Saturday, April 21, 2018

Is Conservative Catholicism Antithetical to Liberal Democracy?

Pope Francis is a neat guy, at least to most of us heathens. He's a welcome breath of fresh air after his rigid, hard line predecessors.

Catholicism has some pretty deep roots in Washington. Six of the nine justices of the US Supreme Court are Roman Catholics. Go figure. Now American Conservatives are cheering Catholic intellectual, Patrick J. Deneen's attack on pluralism in his new book, "Why Liberalism Failed."

Since the election of Trump, writers of all stripes have been lining up to pen liberalism’s epitaph. 
On the left, the pernicious effects of neo-liberal economics has been denounced, while on the right, liberalism’s cosmopolitanism, which has no apparent regard for nation, religion or family, has been decried.
The left’s answer has been to demand more social democracy to combat galloping inequality, while the right has called for the return to traditional values, anchored in the “community”. 
American conservatives, especially among the country’s powerful Catholic minority (which includes six of the nine supreme court justices), have found a new champion for their cause in the Notre Dame political theorist Patrick Deneen. His latest book, Why Liberalism Failed, has been critically acclaimed throughout the conservative press, with the prominent Harvard legal scholar Adrian Vermeule, himself a recent convert to Catholicism, declaring it a “triumph”. 
Rising inequality, the degradation of the environment, decreasing living standards, increasing loneliness, the destructive polarisation of our political world – Deneen blames liberalism for all the ills currently afflicting society. Surprisingly, he does not attribute these ills to the failures of liberalism, but to its success.
...Instead of individualism, Deneen says the future lies with radically decentralised, local communities where the true meaning of culture might be found again. By culture, he means “a set of generational customs, practices, and rituals that are grounded in local and particular settings”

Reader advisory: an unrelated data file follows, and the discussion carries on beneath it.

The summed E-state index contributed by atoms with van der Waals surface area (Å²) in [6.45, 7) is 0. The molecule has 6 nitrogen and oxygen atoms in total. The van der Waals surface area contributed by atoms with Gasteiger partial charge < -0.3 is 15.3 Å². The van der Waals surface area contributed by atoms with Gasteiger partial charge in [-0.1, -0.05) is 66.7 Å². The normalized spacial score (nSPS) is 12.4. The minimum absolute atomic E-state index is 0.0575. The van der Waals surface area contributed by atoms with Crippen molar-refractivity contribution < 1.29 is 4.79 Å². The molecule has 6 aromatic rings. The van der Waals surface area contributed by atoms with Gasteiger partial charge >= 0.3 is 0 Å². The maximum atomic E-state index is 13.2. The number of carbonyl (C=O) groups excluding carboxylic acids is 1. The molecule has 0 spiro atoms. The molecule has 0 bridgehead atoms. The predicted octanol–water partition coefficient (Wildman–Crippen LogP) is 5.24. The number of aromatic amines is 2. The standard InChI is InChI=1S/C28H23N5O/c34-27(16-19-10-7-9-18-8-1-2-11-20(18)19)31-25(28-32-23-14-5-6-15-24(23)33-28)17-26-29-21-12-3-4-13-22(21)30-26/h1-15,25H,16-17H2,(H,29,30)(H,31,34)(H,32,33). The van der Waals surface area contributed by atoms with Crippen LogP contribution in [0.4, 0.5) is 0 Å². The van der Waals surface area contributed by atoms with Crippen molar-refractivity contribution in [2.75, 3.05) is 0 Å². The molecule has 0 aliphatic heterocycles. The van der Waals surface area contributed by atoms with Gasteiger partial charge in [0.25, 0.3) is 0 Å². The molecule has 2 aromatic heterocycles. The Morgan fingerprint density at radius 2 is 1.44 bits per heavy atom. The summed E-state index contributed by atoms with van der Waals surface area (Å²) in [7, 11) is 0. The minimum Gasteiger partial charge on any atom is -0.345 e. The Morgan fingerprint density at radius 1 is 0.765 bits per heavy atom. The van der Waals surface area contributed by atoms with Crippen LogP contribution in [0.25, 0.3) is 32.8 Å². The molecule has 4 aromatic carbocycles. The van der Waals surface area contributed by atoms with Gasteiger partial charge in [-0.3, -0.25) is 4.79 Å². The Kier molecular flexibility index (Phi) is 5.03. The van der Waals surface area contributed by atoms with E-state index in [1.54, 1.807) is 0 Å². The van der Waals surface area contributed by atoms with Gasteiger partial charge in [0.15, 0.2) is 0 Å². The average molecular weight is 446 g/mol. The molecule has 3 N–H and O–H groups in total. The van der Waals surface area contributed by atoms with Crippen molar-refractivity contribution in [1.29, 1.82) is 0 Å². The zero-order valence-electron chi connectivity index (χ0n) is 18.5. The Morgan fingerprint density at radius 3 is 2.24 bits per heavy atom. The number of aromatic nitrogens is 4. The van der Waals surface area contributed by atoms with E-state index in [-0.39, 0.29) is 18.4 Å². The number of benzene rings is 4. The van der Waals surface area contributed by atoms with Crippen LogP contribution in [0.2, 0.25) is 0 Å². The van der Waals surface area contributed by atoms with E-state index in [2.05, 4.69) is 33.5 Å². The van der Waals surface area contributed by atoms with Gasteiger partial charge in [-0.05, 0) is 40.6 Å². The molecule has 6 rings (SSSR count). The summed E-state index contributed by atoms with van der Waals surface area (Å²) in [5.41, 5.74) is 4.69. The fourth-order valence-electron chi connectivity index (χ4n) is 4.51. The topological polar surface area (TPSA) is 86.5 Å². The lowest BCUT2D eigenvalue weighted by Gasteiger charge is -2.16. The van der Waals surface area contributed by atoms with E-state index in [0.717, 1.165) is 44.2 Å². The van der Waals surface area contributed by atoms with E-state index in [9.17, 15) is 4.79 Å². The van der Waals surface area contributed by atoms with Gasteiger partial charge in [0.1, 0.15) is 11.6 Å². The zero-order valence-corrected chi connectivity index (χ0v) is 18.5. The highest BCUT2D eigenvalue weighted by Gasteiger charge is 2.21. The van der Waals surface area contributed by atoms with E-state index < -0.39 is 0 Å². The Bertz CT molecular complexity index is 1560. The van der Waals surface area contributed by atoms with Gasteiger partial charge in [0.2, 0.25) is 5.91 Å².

...The call for such a return is anti-democratic, and doubly so. First, Deneen believes political decisions should not emanate from within the community itself – the democratic ideal of self-government – but from an outside source, namely God (and a Catholic God at that). 
Second, Deneen believes the Catholic community has a privileged access to the truth that the rest of the political community – which has already made up its mind on gay marriage and premarital sex – does not. From this perspective, the national community is wrong, and democracy is mistaken.
Curious about this fellow, Deneen, I tracked down a web site where his writings are featured, The Imaginative Conservative. Here you may find Deneen's essays with titles such as "Is Academic Freedom Inherently Good?" or "Equality, Tyranny and Despotism in Democracy: or Remembering Alexis de Tocqueville," or my favourite, "The Case for 'Serfdom,' Rightly Understood."

This Fenian bastard imagines an end to liberalism and its replacement with a form of controlled existence, neo-feudalism, to be so much better because, well, everybody knows his place.
Serfdom, to be accurate, is an arrangement whereby you owe specific duties to a specific person, a lord—and in turn, that lord owes you specific duties as well.

...This was the argument of Bertrand de Jouvenel, who observed in his neglected masterpiece On Power that the rise of the centralized modern State was spurred when monarchs, seeking to break the power of local lords, promised liberation to the people in return for their direct fealty, and thus began a long and familiar tradition of expanding State power in the very name of liberation of individuals from mediating ties. His argument was refined and made with distinct power in the modern context by Robert Nisbet in the earliest years of American conservatism, in his 1953 book Quest for Community, in which he argued that the totalized State was not simply the imposition of despotic force upon a recalcitrant people—it was never that—but was desired by populations whose “longing for community” had been transferred from a range of identities and memberships below the level of the State, to the State itself.